Non-competition clauses in employment contracts are difficult to
enforce in Canada. Courts tend to regard them as unreasonable
restraints on trade. They will not enforce them if they are
ambiguous. Nor will they generally use a "blue pencil" to
sever ambiguous words. This was made clear in the recent appeal
court decision in Veolia ES Industrial Services Inc. v.
Mr. Brulé was the President of Veolia ES Industrial
Services Inc. ("Veolia"). His three-year employment
agreement dated January 1, 2004 allowed him to resign on 180
days' notice. It had a non-competition clause that applied
following Brulé's departure, "for two years
commencing on January 1, 2007". Brulé
terminated the agreement early on July, 7, 2004. The Company paid
his salary until January 3, 2005. Later in 2005, Brulé
competed against Veolia for a public tender. He won. Veolia sued
him. They claimed that Brulé violated the non-competition
agreement. They sought damages equal to the profits that Veolia
lost under the tender.
The Trial Decision
The trial judge found in favour of Veolia. He decided that the
intention of the parties was to create a two-year non-competition
obligation that applied whenever the agreement was terminated. The
words "commencing on January 1, 2007" were found to be a
drafting error. The trial judge therefore severed these problematic
words from the agreement, following the Supreme Court of
Canada's test for "blue-pencil severance" as set out
in Shafron v. KRG Insurance Brokers (Western) Inc. (2009)
("Shafron"). By severing this phrase, the
relevant time period for the non-competition clause was broadened
to catch Brulé's actions.
The Law on Blue-Pencil Severance
The Supreme Court in Shafron had ruled that restrictive
agreements like non-competes are assumed to be unreasonable for
being in restraint of trade. Courts should only uphold them where
they are demonstrated to be reasonable. Enforceability will be
especially limited in the employment context because of the power
imbalance inherent in these contracts.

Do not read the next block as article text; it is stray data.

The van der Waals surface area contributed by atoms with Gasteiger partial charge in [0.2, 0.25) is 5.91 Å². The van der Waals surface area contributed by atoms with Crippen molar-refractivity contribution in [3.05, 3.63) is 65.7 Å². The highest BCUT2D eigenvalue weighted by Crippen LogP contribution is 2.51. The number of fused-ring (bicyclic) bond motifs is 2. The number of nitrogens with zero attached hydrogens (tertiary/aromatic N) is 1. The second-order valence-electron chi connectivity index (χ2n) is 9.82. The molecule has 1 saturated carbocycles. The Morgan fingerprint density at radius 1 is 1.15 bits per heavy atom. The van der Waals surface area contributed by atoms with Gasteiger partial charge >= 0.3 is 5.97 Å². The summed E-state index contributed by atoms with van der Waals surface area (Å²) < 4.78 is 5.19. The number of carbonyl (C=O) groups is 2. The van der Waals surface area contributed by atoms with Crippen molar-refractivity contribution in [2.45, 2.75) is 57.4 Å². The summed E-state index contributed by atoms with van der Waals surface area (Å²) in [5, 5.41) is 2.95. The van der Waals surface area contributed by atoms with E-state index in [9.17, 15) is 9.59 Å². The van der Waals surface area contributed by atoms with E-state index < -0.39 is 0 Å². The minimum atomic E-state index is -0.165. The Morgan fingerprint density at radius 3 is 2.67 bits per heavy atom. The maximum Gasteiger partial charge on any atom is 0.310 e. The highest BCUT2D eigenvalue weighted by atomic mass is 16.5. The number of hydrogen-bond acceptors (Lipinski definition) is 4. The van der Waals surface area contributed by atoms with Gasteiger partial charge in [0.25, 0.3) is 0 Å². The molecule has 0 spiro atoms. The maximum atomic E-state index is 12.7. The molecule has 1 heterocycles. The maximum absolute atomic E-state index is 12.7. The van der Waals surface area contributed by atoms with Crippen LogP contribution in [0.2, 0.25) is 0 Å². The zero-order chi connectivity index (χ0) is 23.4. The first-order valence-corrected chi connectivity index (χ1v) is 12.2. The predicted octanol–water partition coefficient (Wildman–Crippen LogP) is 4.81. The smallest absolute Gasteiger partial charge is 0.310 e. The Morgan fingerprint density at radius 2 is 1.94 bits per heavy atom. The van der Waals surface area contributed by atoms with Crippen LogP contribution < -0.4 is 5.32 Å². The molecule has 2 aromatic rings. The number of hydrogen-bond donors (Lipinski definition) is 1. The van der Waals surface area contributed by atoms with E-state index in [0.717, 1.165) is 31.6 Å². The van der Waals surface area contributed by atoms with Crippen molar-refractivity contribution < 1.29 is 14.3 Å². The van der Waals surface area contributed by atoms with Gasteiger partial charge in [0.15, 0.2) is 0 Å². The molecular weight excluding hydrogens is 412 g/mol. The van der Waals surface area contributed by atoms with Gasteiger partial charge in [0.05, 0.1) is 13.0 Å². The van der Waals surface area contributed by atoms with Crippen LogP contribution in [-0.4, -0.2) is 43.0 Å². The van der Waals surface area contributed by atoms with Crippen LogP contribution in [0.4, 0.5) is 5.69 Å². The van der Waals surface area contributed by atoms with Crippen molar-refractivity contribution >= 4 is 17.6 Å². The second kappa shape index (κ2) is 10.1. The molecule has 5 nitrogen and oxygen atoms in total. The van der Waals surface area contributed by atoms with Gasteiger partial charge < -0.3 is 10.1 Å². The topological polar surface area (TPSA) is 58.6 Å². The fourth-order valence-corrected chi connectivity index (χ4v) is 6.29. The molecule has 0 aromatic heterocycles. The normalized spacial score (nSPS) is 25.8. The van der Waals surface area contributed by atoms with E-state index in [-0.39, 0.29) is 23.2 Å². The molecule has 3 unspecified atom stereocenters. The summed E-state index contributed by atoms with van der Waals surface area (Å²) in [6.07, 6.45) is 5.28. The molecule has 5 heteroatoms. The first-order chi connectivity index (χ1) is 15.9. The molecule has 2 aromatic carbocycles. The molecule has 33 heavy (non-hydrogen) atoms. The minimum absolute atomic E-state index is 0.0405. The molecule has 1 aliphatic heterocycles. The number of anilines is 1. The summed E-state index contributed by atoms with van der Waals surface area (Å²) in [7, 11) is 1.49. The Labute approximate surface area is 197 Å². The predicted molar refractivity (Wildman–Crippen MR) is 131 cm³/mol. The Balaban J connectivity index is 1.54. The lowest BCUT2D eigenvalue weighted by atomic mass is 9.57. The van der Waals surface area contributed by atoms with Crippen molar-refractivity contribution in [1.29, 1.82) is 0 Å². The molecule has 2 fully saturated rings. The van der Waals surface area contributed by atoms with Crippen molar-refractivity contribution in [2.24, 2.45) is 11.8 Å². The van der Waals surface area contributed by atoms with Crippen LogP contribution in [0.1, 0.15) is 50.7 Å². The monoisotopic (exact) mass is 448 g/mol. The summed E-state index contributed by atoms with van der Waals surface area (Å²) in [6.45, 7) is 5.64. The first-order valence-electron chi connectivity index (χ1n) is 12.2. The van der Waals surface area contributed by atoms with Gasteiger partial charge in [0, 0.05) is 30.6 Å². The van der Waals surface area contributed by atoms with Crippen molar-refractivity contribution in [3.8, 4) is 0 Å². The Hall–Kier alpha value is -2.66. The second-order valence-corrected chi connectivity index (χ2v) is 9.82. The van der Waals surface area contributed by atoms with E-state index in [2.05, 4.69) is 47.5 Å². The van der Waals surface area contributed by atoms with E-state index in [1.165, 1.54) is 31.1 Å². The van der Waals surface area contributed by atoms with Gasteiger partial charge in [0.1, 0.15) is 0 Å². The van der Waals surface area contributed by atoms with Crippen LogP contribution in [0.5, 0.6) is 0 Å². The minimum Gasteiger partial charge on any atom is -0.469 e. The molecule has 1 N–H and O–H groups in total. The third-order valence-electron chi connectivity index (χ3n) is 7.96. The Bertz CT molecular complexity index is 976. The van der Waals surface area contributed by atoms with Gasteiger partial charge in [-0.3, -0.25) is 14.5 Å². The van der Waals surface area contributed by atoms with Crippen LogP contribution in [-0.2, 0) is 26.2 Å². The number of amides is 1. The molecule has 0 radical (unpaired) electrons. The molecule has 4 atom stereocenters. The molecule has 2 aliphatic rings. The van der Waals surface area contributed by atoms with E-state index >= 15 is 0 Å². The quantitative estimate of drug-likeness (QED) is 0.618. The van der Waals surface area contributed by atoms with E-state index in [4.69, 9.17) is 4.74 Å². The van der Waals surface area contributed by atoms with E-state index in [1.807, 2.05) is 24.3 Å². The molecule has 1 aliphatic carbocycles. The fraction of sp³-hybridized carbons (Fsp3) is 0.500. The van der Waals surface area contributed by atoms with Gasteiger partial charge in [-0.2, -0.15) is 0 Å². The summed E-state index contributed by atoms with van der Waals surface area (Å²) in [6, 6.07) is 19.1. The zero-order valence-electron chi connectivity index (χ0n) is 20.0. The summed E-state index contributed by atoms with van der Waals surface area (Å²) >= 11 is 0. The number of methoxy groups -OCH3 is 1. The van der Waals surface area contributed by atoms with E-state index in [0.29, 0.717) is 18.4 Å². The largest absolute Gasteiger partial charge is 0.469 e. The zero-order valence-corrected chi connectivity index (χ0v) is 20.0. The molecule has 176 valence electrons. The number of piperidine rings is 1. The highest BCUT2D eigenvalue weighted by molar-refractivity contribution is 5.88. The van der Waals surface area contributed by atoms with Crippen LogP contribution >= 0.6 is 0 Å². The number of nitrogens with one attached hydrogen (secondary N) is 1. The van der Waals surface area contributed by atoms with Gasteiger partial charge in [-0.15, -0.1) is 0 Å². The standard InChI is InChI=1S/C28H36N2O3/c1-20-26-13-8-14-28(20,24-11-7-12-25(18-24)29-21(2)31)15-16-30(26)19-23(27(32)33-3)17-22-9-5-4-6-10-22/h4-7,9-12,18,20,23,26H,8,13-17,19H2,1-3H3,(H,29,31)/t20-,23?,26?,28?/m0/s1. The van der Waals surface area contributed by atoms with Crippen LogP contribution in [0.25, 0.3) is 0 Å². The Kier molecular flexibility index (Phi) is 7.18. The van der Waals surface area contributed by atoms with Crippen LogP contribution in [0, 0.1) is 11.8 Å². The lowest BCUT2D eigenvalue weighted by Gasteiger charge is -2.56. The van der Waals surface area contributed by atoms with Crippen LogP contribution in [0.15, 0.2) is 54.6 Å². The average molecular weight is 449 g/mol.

To resolve ambiguity in a non-competition clause, a court may
remove an ambiguous term. One way this is done is through
"blue-pencil severance", where the court erases the
ambiguous words. This can only be done so long as the meaning of
the clause is not altered, and only where the removed words are
clearly trivial and not part of the main agreement. Canadian courts
should only apply blue-pencil severance if the evidence shows that
the parties would have unquestionably agreed to the contract
without those words.
The use of this technique was at the heart of this case.
The Ontario Court of Appeal overturned the trial judge's
ruling. It ruled that blue-pencil severance could not be used to
save the non-competition clause.
The appeal court found that without deleting the words,
"commencing on January 2007," the clause as originally
drafted was unreasonable and unenforceable. Blue-pencil severance
could not be used to remove the words in question, since the
evidence showed that neither party would have agreed to the same
contract with those words removed. The words were therefore not
trivial and the meaning of the original clause would have been
altered. Therefore, the clause could not be corrected in the manner
the trial judge had seen fit. Moreover, as the clause would have
become effective only two years after Brulé ceased his
employment in 2005, it was therefore demonstrably unreasonable and
To summarize, neither party would unquestionably have agreed to
the amended clause without varying other areas of the contract, and
the clause as drafted would come into effect only two years after
Brulé actually quit. Therefore, blue-pencil severance could
not apply to minimize the scope of the clause as the employer
Take-Away for Employers
Non-competition clauses in employment agreements remain
difficult to enforce. Problematic wording in these clauses cannot
generally be corrected using blue-pencil severance, except in the
rarest of occasions. Only when the words at issue are truly
ambiguous, their removal would not alter the meaning of the clause
and the parties would unquestionably have agreed to the amended
clause when forming the contract.
The blue-pencil technique won't be used to sever aspects of
an unreasonable non-competition clause, in order to render it
The lesson for employers from Veolia v. Brulé is
that non-competition clauses need be drafted with utmost care,
considering the courts' continued preference for narrowing
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